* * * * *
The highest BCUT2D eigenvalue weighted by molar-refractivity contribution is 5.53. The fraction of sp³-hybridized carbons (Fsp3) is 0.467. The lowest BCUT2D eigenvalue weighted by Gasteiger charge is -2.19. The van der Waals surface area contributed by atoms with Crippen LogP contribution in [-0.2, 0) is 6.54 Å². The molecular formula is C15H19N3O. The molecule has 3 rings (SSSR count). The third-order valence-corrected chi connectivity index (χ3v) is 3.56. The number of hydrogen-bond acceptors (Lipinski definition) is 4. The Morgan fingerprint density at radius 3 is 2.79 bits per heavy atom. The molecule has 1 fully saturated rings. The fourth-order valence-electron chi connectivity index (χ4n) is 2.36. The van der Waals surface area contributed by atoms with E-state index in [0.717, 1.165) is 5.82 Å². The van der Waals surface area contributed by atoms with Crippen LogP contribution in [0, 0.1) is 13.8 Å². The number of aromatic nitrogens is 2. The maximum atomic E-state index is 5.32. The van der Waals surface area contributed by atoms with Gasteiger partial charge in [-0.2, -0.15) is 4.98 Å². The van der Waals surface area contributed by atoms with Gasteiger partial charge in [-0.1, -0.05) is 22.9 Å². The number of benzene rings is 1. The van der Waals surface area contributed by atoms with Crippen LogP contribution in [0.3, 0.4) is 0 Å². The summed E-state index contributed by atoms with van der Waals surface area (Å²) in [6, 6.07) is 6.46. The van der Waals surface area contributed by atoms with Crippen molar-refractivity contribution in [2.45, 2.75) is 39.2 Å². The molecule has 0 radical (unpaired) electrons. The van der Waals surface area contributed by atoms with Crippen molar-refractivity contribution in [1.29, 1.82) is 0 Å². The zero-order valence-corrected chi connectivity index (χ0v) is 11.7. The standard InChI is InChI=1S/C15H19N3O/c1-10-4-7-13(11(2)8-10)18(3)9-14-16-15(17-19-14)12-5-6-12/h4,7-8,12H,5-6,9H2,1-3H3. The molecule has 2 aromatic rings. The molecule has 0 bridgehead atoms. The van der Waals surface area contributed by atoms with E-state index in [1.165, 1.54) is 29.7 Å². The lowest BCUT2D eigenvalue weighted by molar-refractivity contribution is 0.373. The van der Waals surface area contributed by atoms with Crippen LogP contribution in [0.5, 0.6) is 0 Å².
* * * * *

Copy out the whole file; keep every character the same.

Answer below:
The highest BCUT2D eigenvalue weighted by molar-refractivity contribution is 5.53. The fraction of sp³-hybridized carbons (Fsp3) is 0.467. The lowest BCUT2D eigenvalue weighted by Gasteiger charge is -2.19. The van der Waals surface area contributed by atoms with Crippen LogP contribution in [-0.2, 0) is 6.54 Å². The molecular formula is C15H19N3O. The molecule has 3 rings (SSSR count). The third-order valence-corrected chi connectivity index (χ3v) is 3.56. The number of hydrogen-bond acceptors (Lipinski definition) is 4. The Morgan fingerprint density at radius 3 is 2.79 bits per heavy atom. The molecule has 1 fully saturated rings. The fourth-order valence-electron chi connectivity index (χ4n) is 2.36. The van der Waals surface area contributed by atoms with E-state index in [0.717, 1.165) is 5.82 Å². The van der Waals surface area contributed by atoms with Crippen LogP contribution in [0, 0.1) is 13.8 Å². The number of aromatic nitrogens is 2. The maximum atomic E-state index is 5.32. The van der Waals surface area contributed by atoms with Gasteiger partial charge in [-0.2, -0.15) is 4.98 Å². The van der Waals surface area contributed by atoms with Gasteiger partial charge in [-0.1, -0.05) is 22.9 Å². The number of benzene rings is 1. The van der Waals surface area contributed by atoms with Crippen LogP contribution in [0.3, 0.4) is 0 Å². The summed E-state index contributed by atoms with van der Waals surface area (Å²) in [6, 6.07) is 6.46. The van der Waals surface area contributed by atoms with Crippen molar-refractivity contribution in [2.45, 2.75) is 39.2 Å². The molecule has 0 radical (unpaired) electrons. The van der Waals surface area contributed by atoms with Crippen molar-refractivity contribution in [1.29, 1.82) is 0 Å². The zero-order valence-corrected chi connectivity index (χ0v) is 11.7. The standard InChI is InChI=1S/C15H19N3O/c1-10-4-7-13(11(2)8-10)18(3)9-14-16-15(17-19-14)12-5-6-12/h4,7-8,12H,5-6,9H2,1-3H3. The molecule has 2 aromatic rings. The molecule has 0 bridgehead atoms. The van der Waals surface area contributed by atoms with E-state index in [1.165, 1.54) is 29.7 Å². The lowest BCUT2D eigenvalue weighted by molar-refractivity contribution is 0.373. The van der Waals surface area contributed by atoms with Crippen LogP contribution in [0.5, 0.6) is 0 Å².